Patients meeting the inclusion criteria will be randomized to ivabradine 7.5 mg twice daily (with the possibility of uptitration to 10 mg twice daily or downtitration to 5 mg twice daily depending on the resting heart rate and the presence or absence of symptomatic bradycardia) or matching placebo on top of optimal preventive therapy and will be followed up for a maximum period of 42 months. We plan to follow up all patients for a minimum period of 18 months.

When do you expect the results of SIGNIFY?

The recruitment for SIGNIFY is expected to begin in October 2009. To obtain the necessary statistical power we need to recruit around 12 000 patients. Assuming that the recruitment goes as per our expectations, the study should be completed by 2013.

How will SIGNIFY advance the management of patients with stable CAD?

If the results, as expected, show that ivabradine treatment reduces morbidity and mortality in patients with resting heart rates above 70 bpm despite conventional therapy, this trial will constitute a breakthrough in treatment strategies for all stable CAD patients.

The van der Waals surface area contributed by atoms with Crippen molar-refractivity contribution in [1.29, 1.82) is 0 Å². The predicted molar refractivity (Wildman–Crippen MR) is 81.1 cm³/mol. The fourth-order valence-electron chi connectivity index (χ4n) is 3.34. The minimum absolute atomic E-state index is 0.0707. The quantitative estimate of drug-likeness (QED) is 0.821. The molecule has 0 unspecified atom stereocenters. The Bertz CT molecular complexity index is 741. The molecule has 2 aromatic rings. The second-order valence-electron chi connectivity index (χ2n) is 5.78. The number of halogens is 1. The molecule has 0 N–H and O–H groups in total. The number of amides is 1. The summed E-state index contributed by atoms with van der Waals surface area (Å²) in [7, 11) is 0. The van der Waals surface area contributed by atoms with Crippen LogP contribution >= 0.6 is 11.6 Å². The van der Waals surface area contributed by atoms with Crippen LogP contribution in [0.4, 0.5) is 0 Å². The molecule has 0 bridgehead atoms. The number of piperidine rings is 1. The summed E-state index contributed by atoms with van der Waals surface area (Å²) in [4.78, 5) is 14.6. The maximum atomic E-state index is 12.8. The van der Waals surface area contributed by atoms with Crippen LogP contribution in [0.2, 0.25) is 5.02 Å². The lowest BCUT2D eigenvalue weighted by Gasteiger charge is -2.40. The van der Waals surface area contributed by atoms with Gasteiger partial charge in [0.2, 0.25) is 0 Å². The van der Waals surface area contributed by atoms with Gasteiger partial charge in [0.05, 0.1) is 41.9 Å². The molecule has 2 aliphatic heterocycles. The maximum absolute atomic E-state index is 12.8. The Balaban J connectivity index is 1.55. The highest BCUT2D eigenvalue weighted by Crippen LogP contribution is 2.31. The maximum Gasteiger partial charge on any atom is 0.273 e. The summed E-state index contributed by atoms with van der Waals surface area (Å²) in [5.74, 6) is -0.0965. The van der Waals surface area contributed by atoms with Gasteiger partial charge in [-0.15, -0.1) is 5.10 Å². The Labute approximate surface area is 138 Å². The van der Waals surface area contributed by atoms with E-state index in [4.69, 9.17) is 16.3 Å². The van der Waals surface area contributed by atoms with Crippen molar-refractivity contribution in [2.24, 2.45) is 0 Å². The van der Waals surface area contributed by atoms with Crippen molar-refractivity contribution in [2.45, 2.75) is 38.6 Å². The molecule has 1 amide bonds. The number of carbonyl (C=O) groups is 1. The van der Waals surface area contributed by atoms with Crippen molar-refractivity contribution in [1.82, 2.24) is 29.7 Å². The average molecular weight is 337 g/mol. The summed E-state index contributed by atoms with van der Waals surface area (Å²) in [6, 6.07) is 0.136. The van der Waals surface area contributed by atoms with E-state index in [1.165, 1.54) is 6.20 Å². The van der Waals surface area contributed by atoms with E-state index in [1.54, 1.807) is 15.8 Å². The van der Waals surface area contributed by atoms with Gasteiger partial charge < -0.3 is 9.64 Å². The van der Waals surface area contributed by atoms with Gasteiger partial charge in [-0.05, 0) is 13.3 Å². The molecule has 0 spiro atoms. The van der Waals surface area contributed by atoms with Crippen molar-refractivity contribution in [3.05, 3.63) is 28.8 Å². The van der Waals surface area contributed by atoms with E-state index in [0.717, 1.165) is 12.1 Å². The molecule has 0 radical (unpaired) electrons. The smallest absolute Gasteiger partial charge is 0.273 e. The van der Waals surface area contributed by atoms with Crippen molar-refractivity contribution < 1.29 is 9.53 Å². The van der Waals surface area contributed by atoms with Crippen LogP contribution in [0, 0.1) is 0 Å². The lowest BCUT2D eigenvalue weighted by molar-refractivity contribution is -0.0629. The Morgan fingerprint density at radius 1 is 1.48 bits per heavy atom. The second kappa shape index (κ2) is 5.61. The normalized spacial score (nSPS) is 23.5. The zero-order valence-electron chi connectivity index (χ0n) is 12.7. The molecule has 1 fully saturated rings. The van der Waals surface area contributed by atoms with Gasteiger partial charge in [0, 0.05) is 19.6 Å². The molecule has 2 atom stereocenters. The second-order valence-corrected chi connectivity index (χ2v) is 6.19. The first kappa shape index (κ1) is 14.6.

It must be acknowledged that huge strides have already been made in the prevention and treatment of CAD patients. Today, CAD patients are treated with a range of therapies that include β-blockers. Unfortunately, despite the effectiveness of these treatments, there are a large number of patients whose resting heart rate remains above 70 bpm and these patients are at a higher risk in terms of morbidity and mortality.

Specific heart rate–reducing effects may provide the advance in therapeutic strategies that is needed. With the results of BEAUTIFUL, it is already known that ivabradine reduces coronary events in stable CAD patients with associated LVD and heart rate ≥70 bpm. The results of SIGNIFY could reinforce the benefits observed in BEAUTIFUL and expand them to all CAD patients with preserved left ventricular function and a baseline heart rate of 70 bpm or more. These results could confirm that all stable CAD patients with preserved left ventricular function and a baseline heart rate ≥70 bpm could receive ivabradine as an essential part of their treatment plan in addition to their routine therapy. _

References